Do you live by the clock, checking your watch so you’re not late for work, school or appointments? While you struggle to stay on time for your daily activities, your body has its own internal clock.
Your Internal Clock Affects Your Health
Do you live by the clock, checking your watch so you’re not late for work, school or appointments? While you struggle to stay on time for your daily activities, your body has its own internal clock. This biological clock helps you feel alert at work, hungry at mealtime and drowsy at night. When your internal clock is out of whack, your health can suffer.
Scientists have long known that the human body has daily rhythms, called circadian rhythms (circadian is Latin for “around a day”). These natural rhythms are coordinated by a tiny region in your brain. This “master clock” generally operates on a 24-hour cycle, and it adjusts to several cues in your surroundings. The most important cue is light and darkness.
During the day, when it’s light outside, the brain’s master clock sends out signals to other brain regions to make hormones that will help keep you awake, boost your heart rate and give you energy. In the evening, when less light enters your eyes, the master clock triggers production of a hormone called melatonin. Melatonin makes you feel drowsy and helps you stay asleep.
The brain’s clock affects various body functions, including body temperature, hormone levels, urine production and blood pressure.
“Many processes are patterned around a 24-hour cycle: sleeping, eating, waking, drinking and even health-related events,” says Dr. Martha Gillette, a scientist at the University of Illinois at Urbana-Champaign. For instance, she notes, heart attacks are more likely to occur early in the morning, when the level of a hormone called cortisol starts its daily rise. Time of day has also been shown to influence the effectiveness and side-effects of certain drugs.
When you fight against your circadian clock and your activities take you out of sync with day and night, your health may suffer. The schedules of shift workers who must be on the job after the sun goes down are at odds with their biological clocks. These people often find themselves sleepy at work. They may also have trouble falling or staying asleep during daylight hours after work. Studies show that shift workers have increased risk for heart disease, digestive disturbances, cancer and other health problems.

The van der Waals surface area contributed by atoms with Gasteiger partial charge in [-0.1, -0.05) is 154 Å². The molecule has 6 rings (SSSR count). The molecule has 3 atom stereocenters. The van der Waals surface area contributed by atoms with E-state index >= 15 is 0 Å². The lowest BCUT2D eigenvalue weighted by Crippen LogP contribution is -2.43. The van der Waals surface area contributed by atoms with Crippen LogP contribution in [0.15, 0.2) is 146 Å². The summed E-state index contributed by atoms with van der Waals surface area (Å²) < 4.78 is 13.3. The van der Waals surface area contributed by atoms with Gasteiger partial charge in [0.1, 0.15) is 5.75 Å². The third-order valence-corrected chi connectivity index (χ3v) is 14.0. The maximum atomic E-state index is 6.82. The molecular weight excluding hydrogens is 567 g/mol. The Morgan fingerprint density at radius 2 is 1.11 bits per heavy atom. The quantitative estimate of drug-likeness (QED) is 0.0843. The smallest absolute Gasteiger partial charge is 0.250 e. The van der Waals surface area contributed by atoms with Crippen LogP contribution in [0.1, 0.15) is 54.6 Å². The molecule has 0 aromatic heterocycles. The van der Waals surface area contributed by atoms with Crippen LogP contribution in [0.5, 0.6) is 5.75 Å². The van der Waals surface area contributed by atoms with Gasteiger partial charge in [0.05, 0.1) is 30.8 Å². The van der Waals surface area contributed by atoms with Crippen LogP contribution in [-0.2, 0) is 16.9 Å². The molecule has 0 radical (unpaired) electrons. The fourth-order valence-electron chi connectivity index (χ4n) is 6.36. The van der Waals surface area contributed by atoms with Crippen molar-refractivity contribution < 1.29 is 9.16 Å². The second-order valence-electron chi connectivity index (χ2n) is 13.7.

Another less severe disruption of the circadian clock is jet lag. It’s caused by traveling across time zones. Jet lag is usually more severe for eastbound travelers, because their days are shortened and the brain has more trouble adjusting to a shorter day than a longer one. Some studies suggest that taking melatonin pills just before bedtime may help jet-lagged travelers adjust to new time zones. But the scientific evidence for using melatonin to treat sleep disorders is still unclear.
In recent years, researchers have discovered that circadian activities are far more complicated than they’d ever expected. Inside our cells, clock genes and proteins keep each cell running on a near-24-hour schedule. “Every single cell that we’ve looked at in the body has a clock inside of it,” says Gillette. “Cellular timekeeping is a molecular dance, and it’s very complicated.”
Researchers continue to explore exactly what makes our biological clocks tick. The answers they find may eventually lead to new treatments for sleep disorders, jet lag and other health problems.
Keep Your Inner Clock On Track
- Stick to a regular sleeping schedule.
- Avoid caffeine and cigarettes late in the day, and don’t drink alcohol to help you sleep
- Get rid of light and sound distractions in your bedroom
- Don’t exercise within 2 hours of bedtime. It may delay the release of melatonin
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